Supporters of the three farm laws have been arguing that the new regime will help farmers receive better prices by selling products in the open market rather than the APMCs. SAS data does not support such a claim
That Indian agriculture has been distress-ridden is an accepted fact in post-reform India. However, this is often discussed more in terms of farmers’ suicides, especially during the last decade, or abysmally low farm incomes. Both underline the crisis in farming, but neither is helpful in framing a forward-looking approach.
If farm incomes have to improve in India, it is important to understand the business of farming. This entails a holistic look at the entire process, from the farmer buying inputs for cultivation to selling his produce. Any such analysis requires information on farm balance sheets.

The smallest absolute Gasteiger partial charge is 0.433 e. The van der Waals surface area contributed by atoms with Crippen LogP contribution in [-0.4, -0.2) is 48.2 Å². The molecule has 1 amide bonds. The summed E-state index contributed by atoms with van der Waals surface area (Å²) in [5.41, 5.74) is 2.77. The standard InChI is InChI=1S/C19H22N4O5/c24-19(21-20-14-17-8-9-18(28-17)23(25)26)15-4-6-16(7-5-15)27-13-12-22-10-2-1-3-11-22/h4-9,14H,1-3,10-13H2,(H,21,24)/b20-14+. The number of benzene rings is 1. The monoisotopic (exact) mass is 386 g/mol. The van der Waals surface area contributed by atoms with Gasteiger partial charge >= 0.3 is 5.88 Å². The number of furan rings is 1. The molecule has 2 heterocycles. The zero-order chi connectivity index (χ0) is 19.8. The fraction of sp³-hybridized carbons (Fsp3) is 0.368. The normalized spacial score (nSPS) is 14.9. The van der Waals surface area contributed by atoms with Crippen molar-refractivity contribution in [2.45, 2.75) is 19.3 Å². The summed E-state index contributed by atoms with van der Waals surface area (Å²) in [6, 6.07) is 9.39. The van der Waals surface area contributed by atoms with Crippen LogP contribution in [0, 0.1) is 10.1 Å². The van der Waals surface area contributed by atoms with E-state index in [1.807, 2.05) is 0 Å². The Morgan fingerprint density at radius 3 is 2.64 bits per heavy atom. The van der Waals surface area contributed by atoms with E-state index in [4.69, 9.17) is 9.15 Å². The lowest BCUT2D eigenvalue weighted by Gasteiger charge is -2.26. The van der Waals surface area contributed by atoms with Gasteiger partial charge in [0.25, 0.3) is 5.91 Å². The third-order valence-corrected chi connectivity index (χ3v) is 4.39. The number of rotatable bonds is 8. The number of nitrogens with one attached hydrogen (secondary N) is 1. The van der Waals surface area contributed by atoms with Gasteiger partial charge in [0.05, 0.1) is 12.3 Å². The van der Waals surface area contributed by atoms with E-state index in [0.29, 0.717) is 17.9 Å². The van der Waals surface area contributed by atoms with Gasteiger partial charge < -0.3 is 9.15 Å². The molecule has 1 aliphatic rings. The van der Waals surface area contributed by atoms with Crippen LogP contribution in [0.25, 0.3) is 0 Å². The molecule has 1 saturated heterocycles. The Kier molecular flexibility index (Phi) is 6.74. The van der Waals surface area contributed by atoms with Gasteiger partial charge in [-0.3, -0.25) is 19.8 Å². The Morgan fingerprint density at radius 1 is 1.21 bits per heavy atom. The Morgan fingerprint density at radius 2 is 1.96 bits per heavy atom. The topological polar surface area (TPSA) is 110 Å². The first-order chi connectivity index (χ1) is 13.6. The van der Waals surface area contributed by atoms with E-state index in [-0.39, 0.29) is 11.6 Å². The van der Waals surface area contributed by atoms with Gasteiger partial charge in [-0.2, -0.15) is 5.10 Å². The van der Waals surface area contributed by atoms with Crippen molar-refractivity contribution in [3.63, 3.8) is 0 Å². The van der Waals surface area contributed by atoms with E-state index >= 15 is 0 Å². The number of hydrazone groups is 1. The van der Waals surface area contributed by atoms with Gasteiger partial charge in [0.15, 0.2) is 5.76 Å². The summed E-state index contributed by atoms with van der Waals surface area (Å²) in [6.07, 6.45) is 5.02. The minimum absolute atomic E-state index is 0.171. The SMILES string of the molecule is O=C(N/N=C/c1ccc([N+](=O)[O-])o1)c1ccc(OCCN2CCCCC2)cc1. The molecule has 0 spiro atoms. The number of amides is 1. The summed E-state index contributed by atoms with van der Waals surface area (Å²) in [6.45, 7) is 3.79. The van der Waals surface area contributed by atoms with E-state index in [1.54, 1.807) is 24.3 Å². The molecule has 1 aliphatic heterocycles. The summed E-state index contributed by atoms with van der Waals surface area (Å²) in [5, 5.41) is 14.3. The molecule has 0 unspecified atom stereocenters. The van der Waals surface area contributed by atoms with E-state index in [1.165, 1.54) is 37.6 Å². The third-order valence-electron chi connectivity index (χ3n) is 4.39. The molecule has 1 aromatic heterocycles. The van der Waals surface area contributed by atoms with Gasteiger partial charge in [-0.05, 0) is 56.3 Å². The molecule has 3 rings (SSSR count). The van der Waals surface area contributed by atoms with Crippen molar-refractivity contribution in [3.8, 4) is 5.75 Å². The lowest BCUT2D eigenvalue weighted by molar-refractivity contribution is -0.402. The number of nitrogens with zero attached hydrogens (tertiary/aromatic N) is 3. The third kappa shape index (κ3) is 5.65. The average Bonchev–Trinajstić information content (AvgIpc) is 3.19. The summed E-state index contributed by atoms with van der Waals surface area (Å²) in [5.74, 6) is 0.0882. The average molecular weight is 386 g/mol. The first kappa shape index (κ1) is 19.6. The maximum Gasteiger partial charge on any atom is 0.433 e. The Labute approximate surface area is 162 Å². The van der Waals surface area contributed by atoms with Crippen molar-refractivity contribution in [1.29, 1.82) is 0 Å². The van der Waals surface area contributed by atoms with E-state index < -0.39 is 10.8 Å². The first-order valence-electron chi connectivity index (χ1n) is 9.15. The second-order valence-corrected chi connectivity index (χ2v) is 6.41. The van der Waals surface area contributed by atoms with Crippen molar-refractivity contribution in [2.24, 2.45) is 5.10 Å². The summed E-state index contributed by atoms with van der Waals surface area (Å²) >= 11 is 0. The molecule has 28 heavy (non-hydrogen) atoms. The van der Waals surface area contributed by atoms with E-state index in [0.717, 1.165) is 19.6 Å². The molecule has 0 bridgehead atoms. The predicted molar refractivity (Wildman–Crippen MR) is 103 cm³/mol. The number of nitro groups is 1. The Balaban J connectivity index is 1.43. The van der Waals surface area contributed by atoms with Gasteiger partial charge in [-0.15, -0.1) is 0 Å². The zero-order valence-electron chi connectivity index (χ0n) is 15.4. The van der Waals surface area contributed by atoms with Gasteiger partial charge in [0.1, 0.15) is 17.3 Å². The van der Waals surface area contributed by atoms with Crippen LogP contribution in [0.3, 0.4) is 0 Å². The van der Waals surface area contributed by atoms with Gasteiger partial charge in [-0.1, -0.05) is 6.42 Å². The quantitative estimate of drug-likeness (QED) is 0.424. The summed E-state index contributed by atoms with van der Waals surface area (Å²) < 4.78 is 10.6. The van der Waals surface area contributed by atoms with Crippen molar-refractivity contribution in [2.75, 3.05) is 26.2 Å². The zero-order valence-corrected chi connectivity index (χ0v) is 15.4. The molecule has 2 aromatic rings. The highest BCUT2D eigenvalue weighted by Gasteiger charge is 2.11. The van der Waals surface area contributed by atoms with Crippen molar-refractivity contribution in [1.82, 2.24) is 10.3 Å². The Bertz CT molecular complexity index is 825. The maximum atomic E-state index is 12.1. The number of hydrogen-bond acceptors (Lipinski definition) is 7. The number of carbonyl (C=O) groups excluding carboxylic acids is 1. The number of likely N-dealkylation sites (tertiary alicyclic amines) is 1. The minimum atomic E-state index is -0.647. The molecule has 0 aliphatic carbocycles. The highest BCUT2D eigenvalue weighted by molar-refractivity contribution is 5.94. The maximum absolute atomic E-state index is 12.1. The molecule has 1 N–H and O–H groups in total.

The latest Situation Assessment of Agricultural Households and Land and Livestock Holdings of Households in Rural India (SAS) released by the National Statistical Office (NSO) gives this information from July 2018 to June 2019. SAS is the most comprehensive document on farm incomes in India.
This two-part series by Hindustan Times will look at the business of farming using an analysis of unit-level data from SAS. The first part will look at conditions in output markets for farmers. The second part will look at what farmers feel about input markets.